Sounds fucking epic.

Couldn't get into B in the D, I think I might be racist...
But seriously, already have this, but haven't listened yet, doing so now.



Essence
January 15th 2009


3595 Comments


Art is also awesome.

JizzInMyPants
January 15th 2009


2397 Comments


hmm if this is like arghoslent i am in

rasputin
January 15th 2009


14555 Comments


Yeah, artwork rules. Definitely need to order this.

Tyler
Emeritus
January 15th 2009


7926 Comments

Album Rating: 4.5

This is nothing like Arghoslent. Learn to read, Jizz.

Essence
January 15th 2009


3595 Comments


I'm surprised you responded to his idiocy at all.

JizzInMyPants
January 15th 2009


2397 Comments


i only read the conclusion so idc

AngelPhoenix
January 15th 2009


2764 Comments

Album Rating: 3.5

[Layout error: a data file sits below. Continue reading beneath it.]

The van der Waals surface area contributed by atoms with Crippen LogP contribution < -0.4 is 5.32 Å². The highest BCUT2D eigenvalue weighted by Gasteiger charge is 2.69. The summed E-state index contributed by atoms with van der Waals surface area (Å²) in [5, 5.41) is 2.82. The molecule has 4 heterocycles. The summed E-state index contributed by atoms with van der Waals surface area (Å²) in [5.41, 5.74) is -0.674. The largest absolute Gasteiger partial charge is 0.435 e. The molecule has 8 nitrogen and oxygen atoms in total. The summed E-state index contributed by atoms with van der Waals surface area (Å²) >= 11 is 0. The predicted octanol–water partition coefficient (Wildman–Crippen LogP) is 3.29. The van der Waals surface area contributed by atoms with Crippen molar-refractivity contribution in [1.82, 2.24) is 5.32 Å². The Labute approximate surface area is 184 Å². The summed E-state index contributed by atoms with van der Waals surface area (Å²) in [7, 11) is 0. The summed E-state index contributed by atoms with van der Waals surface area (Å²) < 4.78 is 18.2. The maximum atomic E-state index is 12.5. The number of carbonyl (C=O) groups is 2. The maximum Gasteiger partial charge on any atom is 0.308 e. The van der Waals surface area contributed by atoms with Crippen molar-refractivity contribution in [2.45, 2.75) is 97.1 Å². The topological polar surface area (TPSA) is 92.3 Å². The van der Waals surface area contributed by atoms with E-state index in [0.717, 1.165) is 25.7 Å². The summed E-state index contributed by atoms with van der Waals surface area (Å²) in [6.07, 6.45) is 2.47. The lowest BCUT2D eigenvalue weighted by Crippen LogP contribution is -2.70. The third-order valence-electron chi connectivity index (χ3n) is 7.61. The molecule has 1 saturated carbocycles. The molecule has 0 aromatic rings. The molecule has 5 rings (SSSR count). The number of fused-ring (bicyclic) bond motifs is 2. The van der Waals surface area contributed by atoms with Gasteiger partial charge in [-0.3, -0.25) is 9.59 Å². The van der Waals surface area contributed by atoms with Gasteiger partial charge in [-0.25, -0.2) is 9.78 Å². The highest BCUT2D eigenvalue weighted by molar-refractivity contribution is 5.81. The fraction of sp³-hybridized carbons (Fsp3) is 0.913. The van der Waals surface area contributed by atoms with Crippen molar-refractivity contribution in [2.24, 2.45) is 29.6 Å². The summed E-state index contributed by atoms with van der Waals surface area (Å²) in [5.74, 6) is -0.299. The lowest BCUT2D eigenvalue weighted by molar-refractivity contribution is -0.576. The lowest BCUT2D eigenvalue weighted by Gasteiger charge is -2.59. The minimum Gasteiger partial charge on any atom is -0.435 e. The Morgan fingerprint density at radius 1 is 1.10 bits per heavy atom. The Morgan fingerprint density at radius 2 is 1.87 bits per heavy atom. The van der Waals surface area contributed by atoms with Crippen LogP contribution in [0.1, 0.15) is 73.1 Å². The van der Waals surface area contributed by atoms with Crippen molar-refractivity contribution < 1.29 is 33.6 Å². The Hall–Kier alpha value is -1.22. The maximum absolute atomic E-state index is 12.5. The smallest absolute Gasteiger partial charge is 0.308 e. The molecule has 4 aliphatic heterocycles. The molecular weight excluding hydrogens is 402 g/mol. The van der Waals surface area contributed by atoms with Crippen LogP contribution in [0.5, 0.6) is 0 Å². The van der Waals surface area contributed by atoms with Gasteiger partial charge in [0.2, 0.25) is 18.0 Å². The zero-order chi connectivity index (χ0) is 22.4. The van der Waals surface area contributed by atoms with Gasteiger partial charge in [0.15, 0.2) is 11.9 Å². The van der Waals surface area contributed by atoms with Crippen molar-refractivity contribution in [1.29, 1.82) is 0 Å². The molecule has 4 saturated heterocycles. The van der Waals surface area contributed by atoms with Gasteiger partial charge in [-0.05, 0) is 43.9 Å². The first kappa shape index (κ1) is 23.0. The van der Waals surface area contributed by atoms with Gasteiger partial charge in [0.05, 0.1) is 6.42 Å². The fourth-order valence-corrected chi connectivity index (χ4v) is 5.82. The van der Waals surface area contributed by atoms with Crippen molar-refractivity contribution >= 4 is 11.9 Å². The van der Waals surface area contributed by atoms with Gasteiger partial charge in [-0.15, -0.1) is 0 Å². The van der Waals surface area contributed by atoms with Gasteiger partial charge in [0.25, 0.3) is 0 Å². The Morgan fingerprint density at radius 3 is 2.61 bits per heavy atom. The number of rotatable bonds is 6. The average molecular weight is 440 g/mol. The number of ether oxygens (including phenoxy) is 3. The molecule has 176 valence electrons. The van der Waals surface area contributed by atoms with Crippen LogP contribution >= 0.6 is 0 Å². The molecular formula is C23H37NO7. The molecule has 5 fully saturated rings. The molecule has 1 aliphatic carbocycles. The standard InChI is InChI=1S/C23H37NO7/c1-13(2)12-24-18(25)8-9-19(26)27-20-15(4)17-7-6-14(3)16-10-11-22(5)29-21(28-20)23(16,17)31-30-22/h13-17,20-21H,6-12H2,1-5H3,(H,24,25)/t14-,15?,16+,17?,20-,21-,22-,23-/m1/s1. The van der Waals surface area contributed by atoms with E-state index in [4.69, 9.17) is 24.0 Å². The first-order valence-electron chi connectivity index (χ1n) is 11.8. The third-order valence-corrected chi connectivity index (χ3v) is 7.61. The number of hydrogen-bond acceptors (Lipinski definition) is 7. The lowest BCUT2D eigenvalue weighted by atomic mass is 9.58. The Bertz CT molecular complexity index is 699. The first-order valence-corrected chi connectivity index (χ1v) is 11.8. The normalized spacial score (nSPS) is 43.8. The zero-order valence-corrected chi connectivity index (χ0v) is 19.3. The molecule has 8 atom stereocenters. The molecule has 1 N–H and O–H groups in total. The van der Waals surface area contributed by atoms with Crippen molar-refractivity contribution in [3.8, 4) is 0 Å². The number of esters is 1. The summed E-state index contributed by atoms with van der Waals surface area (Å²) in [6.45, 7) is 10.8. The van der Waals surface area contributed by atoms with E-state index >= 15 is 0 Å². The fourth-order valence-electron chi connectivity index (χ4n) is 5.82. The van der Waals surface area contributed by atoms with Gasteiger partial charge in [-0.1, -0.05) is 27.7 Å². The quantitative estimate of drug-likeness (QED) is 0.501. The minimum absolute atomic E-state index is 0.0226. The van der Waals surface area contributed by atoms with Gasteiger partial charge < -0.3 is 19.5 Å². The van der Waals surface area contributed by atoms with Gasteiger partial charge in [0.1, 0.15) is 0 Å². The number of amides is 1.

Coke must drop the hammer.

Tyler
Emeritus
January 15th 2009


7926 Comments

Album Rating: 4.5

why drop the hammer when you can hammer the hammer

jingledeath
January 15th 2009


7104 Comments

Album Rating: 4.0

album is good, I'll keep this at a 3.5 for now but I'll probably raise it after a few more listens.

AngelPhoenix
January 15th 2009


2764 Comments

Album Rating: 3.5

Liking this a bit more than Banquet. Seems more consistent (as in consistently good) overall. Drumming seems to have improved at least slightly too, which is a big deal for me. Dark Surface and the title track are ace.